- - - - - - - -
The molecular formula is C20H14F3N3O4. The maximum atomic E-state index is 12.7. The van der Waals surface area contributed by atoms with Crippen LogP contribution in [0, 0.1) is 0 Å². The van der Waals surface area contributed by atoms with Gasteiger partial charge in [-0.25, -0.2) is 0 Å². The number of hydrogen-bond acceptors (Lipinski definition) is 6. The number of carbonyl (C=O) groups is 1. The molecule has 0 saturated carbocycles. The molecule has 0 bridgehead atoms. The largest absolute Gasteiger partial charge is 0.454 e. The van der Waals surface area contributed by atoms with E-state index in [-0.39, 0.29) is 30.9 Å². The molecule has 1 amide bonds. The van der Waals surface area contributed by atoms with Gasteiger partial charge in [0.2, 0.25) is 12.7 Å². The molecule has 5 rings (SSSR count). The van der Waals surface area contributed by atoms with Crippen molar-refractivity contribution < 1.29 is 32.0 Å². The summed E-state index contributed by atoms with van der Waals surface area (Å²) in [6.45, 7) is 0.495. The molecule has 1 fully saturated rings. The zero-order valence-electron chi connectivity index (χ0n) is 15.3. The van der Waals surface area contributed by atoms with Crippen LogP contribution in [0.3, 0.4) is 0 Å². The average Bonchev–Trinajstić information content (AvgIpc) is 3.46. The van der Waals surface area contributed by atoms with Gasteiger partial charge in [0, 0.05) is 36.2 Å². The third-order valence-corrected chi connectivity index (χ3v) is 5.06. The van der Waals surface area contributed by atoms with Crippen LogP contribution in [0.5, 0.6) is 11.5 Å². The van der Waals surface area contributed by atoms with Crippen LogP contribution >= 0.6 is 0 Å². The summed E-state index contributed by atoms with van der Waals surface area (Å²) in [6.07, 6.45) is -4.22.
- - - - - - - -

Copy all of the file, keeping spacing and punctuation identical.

The molecular formula is C20H14F3N3O4. The maximum atomic E-state index is 12.7. The van der Waals surface area contributed by atoms with Crippen LogP contribution in [0, 0.1) is 0 Å². The van der Waals surface area contributed by atoms with Gasteiger partial charge in [-0.25, -0.2) is 0 Å². The number of hydrogen-bond acceptors (Lipinski definition) is 6. The number of carbonyl (C=O) groups is 1. The molecule has 0 saturated carbocycles. The molecule has 0 bridgehead atoms. The largest absolute Gasteiger partial charge is 0.454 e. The van der Waals surface area contributed by atoms with E-state index in [-0.39, 0.29) is 30.9 Å². The molecule has 1 amide bonds. The van der Waals surface area contributed by atoms with Gasteiger partial charge in [0.2, 0.25) is 12.7 Å². The molecule has 5 rings (SSSR count). The van der Waals surface area contributed by atoms with Crippen molar-refractivity contribution < 1.29 is 32.0 Å². The summed E-state index contributed by atoms with van der Waals surface area (Å²) in [6.45, 7) is 0.495. The molecule has 1 fully saturated rings. The zero-order valence-electron chi connectivity index (χ0n) is 15.3. The van der Waals surface area contributed by atoms with Crippen LogP contribution in [0.3, 0.4) is 0 Å². The average Bonchev–Trinajstić information content (AvgIpc) is 3.46. The van der Waals surface area contributed by atoms with Gasteiger partial charge in [0, 0.05) is 36.2 Å². The third-order valence-corrected chi connectivity index (χ3v) is 5.06. The van der Waals surface area contributed by atoms with Crippen LogP contribution in [0.5, 0.6) is 11.5 Å². The van der Waals surface area contributed by atoms with Crippen LogP contribution >= 0.6 is 0 Å². The summed E-state index contributed by atoms with van der Waals surface area (Å²) in [6.07, 6.45) is -4.22.